As for the ultra slim grips, my gunsmith had to cut out a place on the back of one side for the safety to swing up and down. He had to use special slim grip bushings as the new grips are much thinner than the original grips. I lost a screw in the first month. Was at the range, looked down and no screw in one of the holes. My gun smith gave me another (he is good to me) and then advised I invest in something like the “Turbo-Lock” pictured. Each time I clean that gun, threadlocker needs to be applied to the screws to ensure they don’t vibrate out.

S&W is teaching me patience. My gunsmith is teaching me to be self-sufficient. I’m not impressed with S&W and I’m learning to value my gunsmith.

Holding On: 1911 vs XD9

XD9 and 1911 width comparison.
– 1911 is .960 inches
– XD9 is 1.19 inches

I bought a 1911 recently. I decided not to shoot it until I replaced the grips and was able to slim down the gun. I picked up the new gun with the new grips on Tuesday November 20th, 2012. I’m still focused on learning to maintain my grip through multiple shots and I was hoping this gun would make it easier for me to do that.

It did! I managed to keep my hands on the gun, in the same exact position for more than one shot. It’s going to take practice, focus, and work to improve my hand strength but If I can do it once I know I can do it again.

The 1911 is a thin frame with a single stack magazine. The grips can be swapped out to slim down or add width to fit the shooter’s hand. The advice I followed insisted that a 1911 was the best choice for my small hands. I can now feel the difference that makes. I asked the gunsmith that swapped the grips for me to measure the width of both guns, The difference is .23 or almost a 1/4 inch. That difference makes it easier for me to keep the thumb of my strong hand pointing forward. With a wider gun I tend to twist my hand toward the trigger side to ensure I could reach the trigger.

The 1911 is heavier too, so there is less recoil. This may be doing more to stabilize my grip then the reduced width. I weighed the 1911 and the XD9 I’ve been shooting. Using a kitchen scale and unloaded guns (no magazine), I found the 1911 to be almost a pound heavier (15.2 oz). I can tell the gun isn’t moving as much when I shoot and that is definitely giving me more control.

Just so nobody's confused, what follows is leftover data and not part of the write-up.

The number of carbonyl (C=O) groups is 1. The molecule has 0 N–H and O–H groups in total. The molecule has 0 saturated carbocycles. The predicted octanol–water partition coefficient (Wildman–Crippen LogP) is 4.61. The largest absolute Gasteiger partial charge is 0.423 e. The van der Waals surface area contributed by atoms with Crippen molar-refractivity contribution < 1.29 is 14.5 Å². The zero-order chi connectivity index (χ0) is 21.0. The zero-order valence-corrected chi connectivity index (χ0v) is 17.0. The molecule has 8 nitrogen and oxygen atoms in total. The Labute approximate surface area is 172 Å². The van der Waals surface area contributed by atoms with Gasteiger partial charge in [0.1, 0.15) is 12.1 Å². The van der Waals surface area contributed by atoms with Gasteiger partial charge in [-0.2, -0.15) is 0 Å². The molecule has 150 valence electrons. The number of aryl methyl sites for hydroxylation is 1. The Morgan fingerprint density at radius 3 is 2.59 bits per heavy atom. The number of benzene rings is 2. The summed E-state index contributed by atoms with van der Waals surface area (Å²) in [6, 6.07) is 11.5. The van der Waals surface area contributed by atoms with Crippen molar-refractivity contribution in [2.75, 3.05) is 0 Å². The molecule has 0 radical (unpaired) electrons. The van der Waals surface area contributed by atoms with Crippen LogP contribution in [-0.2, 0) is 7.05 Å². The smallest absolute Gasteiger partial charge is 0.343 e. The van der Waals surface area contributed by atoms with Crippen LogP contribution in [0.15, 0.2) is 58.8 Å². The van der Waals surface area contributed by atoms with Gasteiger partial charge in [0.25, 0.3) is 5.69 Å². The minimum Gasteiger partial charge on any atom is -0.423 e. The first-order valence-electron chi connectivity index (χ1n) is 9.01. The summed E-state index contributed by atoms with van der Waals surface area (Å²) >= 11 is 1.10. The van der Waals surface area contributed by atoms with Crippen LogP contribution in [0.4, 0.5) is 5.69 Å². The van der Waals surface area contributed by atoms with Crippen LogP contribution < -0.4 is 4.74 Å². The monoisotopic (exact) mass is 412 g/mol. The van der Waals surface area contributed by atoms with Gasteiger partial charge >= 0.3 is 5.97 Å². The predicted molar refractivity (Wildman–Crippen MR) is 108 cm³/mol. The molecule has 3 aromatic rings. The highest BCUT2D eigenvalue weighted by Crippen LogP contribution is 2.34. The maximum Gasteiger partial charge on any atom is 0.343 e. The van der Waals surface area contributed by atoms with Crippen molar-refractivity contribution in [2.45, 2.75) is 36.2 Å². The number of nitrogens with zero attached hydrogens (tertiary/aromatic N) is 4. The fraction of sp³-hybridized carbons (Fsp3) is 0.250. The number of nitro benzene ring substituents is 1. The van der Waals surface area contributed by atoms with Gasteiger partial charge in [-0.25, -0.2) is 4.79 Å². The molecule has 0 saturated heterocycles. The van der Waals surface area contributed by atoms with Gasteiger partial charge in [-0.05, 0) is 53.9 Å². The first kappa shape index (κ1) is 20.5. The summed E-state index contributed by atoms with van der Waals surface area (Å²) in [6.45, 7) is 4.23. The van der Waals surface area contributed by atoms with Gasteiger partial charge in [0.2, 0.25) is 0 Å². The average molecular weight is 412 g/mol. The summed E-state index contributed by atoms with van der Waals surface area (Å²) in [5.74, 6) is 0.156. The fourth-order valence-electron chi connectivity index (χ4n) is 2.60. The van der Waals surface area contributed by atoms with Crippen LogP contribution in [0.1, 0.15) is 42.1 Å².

1911 weighs in at 2 lbs 8.5 oz (40.5 oz)

XD9 weighs in at 1 lb, 9.3 oz (25.3 oz)

To focus on my grip and include target transition, I shot steel plates. Knock them down, set them back up. Over and over. 10 plates, 10 round magazines and 124 rounds means just over dozen times resetting the plates.

When I missed a plate it was usually because I slapped the trigger. So the next shot I focused once again on proper grip, a tight supporting hand, relaxing the dominant hand, then gently squeezing the trigger. The more I practice this “transition” from “I missed….” to “relax and focus” the better I’ll be able to recover in a stressful situation.

Things I noticed the first time I fired this gun:

-The trigger is scary light for me. I’m having trouble finding the trigger reset because there is very, very little back travel to reach it.
-I need to practice with the safety. I managed to nudge it on while shooting and then had to stop to trouble shoot why the gun stopped firing. The XD9 has a grip safety and nothing to flip up/down. This is a new process to add to my draw.
-The magazine is a tight fit and in one case I failed to insert it far enough. Once again I stopped to trouble shoot the issue. In this case I felt foolish as I had not gone through the  “click, tug, press, battery” check list I learned in my recent defensive handgun class.

Day 2 of 1911 Practice: 

Roughly a week later I was back at the range and once again focused on my grip. This trip I got a lane and shot paper.
– I hate to admit it, but I had an accidental discharge (pointing downrange) because the trigger is so light. It was a scary reminder of one of the 4 IDPA safety rules: Keep your finger off the trigger until you are ready to shoot. 
– I’m still nudging the safety up while shooting. At least now I know why the gun just stopped shooting and can work to stop this from happening.
– I was able to shoot almost an entire magazine with no shift in my grip. That’s progress!
– Since I was unable to work on target transition in a lane, I started working on keeping both eyes open while I shoot. Since my focus is defensive scenarios, that is yet another skill I need to work on.